Rev. Mike Graves, Scholar in Residence and Minister of Spiritual Formation
When I was in seminary, there were days I knew beyond a shadow of a doubt that what was being presented was a piece of trivia that would never come in handy, not in my daily life as a follower of Christ and not even in a Bible study. The one example that stands out is that during the time of the Judges in the Old Testament, the tribes of Israel were organized in a pattern some scholars refer to as an “amphictyony,” that is to say, a league of nations. Please try to curb your enthusiasm. It’s useless information, right? Well, unless you’re ever on the TV game show Jeopardy, and even then, I doubt it.
Over the years of my teaching at the seminary, I heard something similar from incoming students in particular. “Why do we need to learn these trivial things when people are starving?” “What difference will this make in the life of a couple in a messy divorce?” “Why do we need to learn Greek when nuclear warheads could destroy the planet this afternoon?” You get the idea. Fred Craddock used to say that preachers should imagine two little words stamped on the foreheads of every worshiper on a Sunday morning, “So what?” His point was that preachers should have a point, and that churchgoers should expect to learn something of relevance for their daily lives.
But this is where it gets complicated, as most things do. How does one decide what is trivial versus vital? What’s the difference between being a scholar and a know-it-all nerd? How, in other words, does one determine what is relevant? I think about this a lot, every time I preach and every time I teach. There is always material that ends up on the editing floor, so to speak. Preachers and teachers dare not throw everything in that they know. Please, no.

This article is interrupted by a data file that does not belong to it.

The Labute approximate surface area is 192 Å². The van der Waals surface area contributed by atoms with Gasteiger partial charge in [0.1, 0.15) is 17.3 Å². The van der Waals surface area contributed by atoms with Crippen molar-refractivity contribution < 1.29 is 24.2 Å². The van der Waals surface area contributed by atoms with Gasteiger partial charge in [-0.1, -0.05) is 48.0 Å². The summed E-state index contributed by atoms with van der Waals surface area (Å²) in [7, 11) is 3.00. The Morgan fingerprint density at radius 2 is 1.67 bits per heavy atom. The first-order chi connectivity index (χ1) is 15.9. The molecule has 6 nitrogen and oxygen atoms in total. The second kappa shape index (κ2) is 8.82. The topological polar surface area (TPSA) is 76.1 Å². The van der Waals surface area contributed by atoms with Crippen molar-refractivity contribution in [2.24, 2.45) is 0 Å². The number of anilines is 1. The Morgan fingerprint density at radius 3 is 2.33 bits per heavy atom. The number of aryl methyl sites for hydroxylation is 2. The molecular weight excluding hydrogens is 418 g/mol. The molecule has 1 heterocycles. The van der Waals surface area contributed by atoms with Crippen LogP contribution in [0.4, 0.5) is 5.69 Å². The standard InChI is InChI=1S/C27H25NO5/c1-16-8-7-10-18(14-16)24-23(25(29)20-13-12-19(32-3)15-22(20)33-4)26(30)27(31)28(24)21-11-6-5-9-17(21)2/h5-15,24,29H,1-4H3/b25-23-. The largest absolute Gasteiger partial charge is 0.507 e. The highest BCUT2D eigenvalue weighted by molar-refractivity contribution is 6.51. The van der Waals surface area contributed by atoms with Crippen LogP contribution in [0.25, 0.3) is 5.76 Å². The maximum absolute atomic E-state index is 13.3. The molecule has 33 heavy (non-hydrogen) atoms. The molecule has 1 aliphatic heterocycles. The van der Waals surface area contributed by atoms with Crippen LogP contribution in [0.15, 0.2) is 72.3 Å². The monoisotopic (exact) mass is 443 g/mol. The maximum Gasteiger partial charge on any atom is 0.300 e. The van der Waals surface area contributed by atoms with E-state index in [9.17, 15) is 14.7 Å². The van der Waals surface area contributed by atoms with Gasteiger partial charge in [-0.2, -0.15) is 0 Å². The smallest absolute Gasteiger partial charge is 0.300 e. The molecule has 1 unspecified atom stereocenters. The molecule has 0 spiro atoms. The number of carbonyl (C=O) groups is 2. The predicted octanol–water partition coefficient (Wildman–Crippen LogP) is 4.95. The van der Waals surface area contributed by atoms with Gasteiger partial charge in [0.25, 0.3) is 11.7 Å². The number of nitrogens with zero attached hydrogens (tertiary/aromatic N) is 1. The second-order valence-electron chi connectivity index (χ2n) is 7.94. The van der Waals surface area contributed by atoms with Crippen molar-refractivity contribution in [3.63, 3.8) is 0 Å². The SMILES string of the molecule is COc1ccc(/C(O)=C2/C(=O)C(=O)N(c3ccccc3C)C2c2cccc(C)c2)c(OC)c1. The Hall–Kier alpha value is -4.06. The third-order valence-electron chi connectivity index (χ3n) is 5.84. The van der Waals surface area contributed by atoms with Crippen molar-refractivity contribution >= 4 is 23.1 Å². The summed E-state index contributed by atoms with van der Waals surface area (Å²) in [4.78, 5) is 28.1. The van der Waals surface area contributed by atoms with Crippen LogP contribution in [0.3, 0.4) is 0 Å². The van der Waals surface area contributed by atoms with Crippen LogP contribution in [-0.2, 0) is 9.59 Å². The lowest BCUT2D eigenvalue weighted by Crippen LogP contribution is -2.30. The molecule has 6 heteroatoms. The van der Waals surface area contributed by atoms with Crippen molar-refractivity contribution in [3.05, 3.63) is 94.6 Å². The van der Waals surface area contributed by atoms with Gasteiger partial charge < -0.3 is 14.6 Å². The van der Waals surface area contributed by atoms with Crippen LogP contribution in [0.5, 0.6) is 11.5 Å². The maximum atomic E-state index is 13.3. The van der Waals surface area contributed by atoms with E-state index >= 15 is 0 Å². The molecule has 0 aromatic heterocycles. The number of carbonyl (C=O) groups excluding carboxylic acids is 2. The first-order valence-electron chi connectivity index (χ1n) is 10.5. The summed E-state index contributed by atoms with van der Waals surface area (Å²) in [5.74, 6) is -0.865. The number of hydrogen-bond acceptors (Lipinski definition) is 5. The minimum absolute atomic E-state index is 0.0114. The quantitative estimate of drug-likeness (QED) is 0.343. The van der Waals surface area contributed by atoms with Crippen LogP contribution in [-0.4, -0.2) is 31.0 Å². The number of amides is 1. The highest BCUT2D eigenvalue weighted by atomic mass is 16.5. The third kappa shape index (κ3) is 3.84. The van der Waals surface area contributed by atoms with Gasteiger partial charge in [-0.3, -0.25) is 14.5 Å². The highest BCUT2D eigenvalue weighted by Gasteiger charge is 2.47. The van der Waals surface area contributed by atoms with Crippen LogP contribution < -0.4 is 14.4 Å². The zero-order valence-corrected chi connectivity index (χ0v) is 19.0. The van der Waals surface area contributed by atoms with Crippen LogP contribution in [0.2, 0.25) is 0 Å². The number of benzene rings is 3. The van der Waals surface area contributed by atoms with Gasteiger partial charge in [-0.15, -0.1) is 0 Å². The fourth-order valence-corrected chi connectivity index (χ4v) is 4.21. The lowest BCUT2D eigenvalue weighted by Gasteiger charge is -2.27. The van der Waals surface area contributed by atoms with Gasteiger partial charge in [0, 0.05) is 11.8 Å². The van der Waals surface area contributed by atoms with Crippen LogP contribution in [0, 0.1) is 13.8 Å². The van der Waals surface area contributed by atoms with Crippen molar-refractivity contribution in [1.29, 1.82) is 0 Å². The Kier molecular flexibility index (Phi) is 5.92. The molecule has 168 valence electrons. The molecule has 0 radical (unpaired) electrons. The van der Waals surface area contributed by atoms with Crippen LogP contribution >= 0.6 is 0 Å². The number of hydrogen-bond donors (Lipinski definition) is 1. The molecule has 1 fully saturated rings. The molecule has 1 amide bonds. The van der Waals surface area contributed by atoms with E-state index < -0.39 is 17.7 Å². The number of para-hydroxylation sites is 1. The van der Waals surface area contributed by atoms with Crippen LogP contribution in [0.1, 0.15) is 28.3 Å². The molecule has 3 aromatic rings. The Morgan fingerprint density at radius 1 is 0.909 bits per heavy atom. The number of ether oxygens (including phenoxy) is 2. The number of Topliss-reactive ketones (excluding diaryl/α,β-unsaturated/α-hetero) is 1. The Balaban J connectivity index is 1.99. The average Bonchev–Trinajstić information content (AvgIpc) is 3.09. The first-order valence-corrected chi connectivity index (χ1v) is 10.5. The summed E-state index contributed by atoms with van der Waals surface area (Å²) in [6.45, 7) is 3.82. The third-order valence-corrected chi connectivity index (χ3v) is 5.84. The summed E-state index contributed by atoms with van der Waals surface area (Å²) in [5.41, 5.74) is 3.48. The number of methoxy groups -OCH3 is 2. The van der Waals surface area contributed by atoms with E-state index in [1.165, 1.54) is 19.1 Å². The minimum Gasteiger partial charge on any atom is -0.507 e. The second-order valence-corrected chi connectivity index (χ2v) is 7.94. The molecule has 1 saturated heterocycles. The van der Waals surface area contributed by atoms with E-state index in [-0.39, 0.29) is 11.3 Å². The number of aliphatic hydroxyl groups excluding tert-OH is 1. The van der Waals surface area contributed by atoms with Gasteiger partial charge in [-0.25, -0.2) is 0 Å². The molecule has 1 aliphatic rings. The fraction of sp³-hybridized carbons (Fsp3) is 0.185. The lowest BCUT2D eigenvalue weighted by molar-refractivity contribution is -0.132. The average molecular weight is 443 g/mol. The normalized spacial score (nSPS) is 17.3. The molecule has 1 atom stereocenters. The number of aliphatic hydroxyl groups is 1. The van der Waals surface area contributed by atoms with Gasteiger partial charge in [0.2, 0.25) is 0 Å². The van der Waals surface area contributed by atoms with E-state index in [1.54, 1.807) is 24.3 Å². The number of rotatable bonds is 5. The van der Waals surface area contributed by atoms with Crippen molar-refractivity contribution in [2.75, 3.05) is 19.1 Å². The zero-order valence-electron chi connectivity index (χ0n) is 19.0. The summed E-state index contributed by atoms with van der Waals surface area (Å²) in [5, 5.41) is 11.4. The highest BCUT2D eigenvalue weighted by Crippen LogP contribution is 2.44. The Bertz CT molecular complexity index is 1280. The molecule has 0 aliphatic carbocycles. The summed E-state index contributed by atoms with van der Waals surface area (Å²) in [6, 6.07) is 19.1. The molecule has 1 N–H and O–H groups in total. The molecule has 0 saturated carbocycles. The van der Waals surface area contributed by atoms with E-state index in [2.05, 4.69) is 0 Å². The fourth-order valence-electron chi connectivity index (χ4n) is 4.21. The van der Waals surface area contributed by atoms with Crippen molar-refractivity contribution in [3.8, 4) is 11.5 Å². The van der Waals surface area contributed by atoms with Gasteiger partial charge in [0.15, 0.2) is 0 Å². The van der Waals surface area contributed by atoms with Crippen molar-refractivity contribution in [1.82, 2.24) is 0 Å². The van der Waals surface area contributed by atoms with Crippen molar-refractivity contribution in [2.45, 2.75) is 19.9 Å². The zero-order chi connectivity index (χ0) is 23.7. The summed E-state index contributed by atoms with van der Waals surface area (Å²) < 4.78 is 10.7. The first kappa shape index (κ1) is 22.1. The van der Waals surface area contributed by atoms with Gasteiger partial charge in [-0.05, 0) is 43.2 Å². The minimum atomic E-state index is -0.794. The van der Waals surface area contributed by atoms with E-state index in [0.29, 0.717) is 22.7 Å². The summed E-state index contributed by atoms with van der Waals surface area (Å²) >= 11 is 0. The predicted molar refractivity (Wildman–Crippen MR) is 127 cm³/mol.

Recently in the Connections small group, we’ve been looking at Jesus’ Sermon on the Mount (Matthew 5-7). As I write, this coming Sunday we are looking at what Jesus said about the Old Testament Law, that he didn’t come to abolish it, as many Christians think, but to fulfill it. Someone might ask, “So what if people continue to misunderstand Judaism and Jews? Does it make a difference in anyone’s life?” Turns out, yes, in the life of Jews today. One only has to recall the images out of Pittsburgh and The Tree of Life Synagogue shooting. I could imagine someone responding, “No one in our church would shoot up a synagogue for interpreting the Bible wrongly.” And that’s true. But a bad teaching in the hands of unstable persons could result in violence.
The biblical scholar James Sanders once wrote that he was grateful for the people in his life that taught him the Easter tomb was empty, but also for those who taught him that his head need not be. Amen and amen.